April 10, 2018

Reading without a compass

I have spent the last five years serving on book award committees (also known as HALF A DECADE, or an undisclosed percentage of my reading life so far). These experiences were largely exciting and rewarding, occasionally tumultuous, and certainly kept reading at the front and center of both my professional and personal priority lists. There have been countless times over the last few years when I’ve turned down social events or let my house or office fall into moderate disarray because “I need to read.” However, strictly reading with a destination or goal in mind changes your relationship to this essential and sustaining activity.

In the last few months, I have been left to my own devices when it comes to determining my personal reading. For the first few weeks of freedom, I crocheted while watching horror movies or binge-watching television shows I had missed. Once that was out of my system, I returned to some of my previous reading habits and ways of exploring and discovering books.

Methods of book discovery

Serendipity is probably what I missed most during my years of highly intentional reading for book awards. For me this means browsing library bookshelves (either for the gems that you all place in displays, or by a self-directed walk into the stacks). I also love browsing thrift stores and accumulating piles of books based on anything from name recognition to an openness to the random or obscure. My favorite recent find is a collection of non-Maigret crime and psychological suspense novels by French author Georges Simenon, complete with pulpy 1960s covers.

I finally have the opportunity to catch up on recommendations from friends: Genius on the Edge from a doctor friend after we bonded over the disturbing medical history covered in Jack El-hai’s The Lobotomist; Ancillary Justice and subsequent volumes (recommended by NoveList’s own Duncan Smith); and finally getting on the hold list for the Saga graphic novel series that everyone else in my book club has read.

I’ve been diving into some older books as well; after her biography Shirley Jackson: A Rather Haunted Life from the 2017 ALA Notable Books list made me eager to read more, I’ve been slowly building my collection of some of her lesser-known work, all the while stocking my e-reader shelves with free titles from Project Gutenberg. (I’ve not actually been reading any of these, but they are in the queue!)

While this freedom -- this “permission to roam” -- is lovely for the moment, I know that I will return in time to more professionally directed reading.

Balancing your reading

I think most of us probably struggle with dual obligations when it comes to our reading. What should we be reading to keep up with trends, with what our patrons are requesting, with what we should order for our libraries, vs. what do we want to read for ourselves? Should we, as Joyce Saricks advises, read broadly to understand the appeal of multiple kinds of books for our readers, or are we perhaps better serving the quasi-Jungian “reading unconscious” by digging deeply into what we love most, and knowing it well? As with many things in life, following a middle path probably provides a reasonable compromise (although I recommend allowing yourself leeway to veer pretty freely to one side of this road or the other).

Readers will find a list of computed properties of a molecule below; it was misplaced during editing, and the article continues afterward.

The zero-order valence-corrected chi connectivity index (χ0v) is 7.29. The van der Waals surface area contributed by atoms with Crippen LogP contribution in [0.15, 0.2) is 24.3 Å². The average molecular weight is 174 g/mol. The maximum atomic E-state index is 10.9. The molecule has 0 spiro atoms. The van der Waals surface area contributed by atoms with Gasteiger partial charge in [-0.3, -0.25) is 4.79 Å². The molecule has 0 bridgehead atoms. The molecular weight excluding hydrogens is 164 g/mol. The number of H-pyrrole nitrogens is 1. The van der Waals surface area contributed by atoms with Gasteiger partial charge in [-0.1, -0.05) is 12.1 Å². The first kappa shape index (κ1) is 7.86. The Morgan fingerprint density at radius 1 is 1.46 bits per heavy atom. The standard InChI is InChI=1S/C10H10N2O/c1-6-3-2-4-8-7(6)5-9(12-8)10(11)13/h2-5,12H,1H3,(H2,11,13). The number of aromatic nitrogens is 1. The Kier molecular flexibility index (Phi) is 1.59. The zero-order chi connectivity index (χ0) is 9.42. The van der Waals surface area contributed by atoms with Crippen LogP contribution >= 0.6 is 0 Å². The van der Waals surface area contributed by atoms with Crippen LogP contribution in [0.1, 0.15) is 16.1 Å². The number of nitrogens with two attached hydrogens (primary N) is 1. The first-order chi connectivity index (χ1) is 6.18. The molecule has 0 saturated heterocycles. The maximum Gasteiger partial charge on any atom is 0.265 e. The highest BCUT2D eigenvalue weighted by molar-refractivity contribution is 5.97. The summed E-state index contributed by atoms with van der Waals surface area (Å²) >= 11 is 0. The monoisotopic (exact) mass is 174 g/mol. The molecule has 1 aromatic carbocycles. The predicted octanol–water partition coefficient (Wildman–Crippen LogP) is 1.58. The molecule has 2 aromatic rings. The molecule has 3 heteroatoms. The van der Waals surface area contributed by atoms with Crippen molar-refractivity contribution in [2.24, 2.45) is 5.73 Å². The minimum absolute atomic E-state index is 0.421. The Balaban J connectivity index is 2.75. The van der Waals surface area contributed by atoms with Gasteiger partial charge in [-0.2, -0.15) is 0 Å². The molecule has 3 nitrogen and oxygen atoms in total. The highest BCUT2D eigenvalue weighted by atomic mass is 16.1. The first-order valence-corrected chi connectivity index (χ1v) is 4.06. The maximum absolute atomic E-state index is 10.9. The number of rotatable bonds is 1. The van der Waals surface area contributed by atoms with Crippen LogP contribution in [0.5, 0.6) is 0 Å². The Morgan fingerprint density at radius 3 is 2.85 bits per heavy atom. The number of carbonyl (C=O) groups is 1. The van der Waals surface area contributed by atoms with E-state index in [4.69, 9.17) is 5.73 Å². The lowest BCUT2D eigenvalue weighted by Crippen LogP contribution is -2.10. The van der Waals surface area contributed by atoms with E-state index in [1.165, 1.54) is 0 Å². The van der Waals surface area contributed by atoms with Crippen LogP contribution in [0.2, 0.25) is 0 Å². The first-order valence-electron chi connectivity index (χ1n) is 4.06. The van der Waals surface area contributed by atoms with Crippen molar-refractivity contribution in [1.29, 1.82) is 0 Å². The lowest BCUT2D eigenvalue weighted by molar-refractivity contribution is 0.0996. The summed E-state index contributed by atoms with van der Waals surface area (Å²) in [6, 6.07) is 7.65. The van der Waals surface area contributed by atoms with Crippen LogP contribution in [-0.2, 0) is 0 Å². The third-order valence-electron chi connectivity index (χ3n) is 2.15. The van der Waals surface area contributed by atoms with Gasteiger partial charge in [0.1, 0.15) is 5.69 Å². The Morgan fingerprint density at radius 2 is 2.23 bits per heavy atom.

NoveList can help you balance reading professionally with reading for personal reasons, providing tools for both kinds of book exploration and discovery.

Let’s talk about personal reading, first. I’ve worked for NoveList for nearly twelve years now, and began my career here as a metadata librarian (or cataloger, as my job title was at the time). Cataloging new books exposed me to so many unexpected things that I wanted to read, and I would save all of these in a “books to read” record set within our cataloging module. (While it’s not a cataloging record set, you can do something similar with personal folders.) My work responsibilities have changed since that time, but I still have an inside track to the ways that NoveList can help me find books that hit my particular sweet spot, as I know our metadata pretty intimately. We’ve done a lot of in-depth work over the years with providing a variety of access points to library collections, through appeal, genre, time period, diversity headings, and our soon-to-be launched Theme headings, among others. For an inside tip on how a NoveList metadata librarian searches in NoveList, you can unleash the power of our metadata using field codes.

NoveList can also help you track what you should be reading (or at least aware of) for professional reasons. Our Genre Outlines provide suggested key titles for genres that may not YET be in your wheelhouse. Recommended Reads lists curate books in particular genre and subject areas. Our “Browse Genres” section highlights recent books AND forthcoming books in various genre areas. Finally, our Awards page allows you to explore some of the books that industry professionals think are the best.


Browse genres such as Fantasy in NoveList


Browse recent award winners, or search awards by popularity or genre. 

What would help you?

We’ve been exploring ways to improve what we offer our customers in terms of being aware of books that are trending and what’s coming down the pike that should generally be on y(our) radar, but we’d love to hear from you what you would find helpful. Please feel free to email us your thoughts at novelist@ebsco.com; in the meantime, have fun exploring, whether your goal is personal or professional!


Victoria Caplinger is the Director of Book Discovery at NoveList. 





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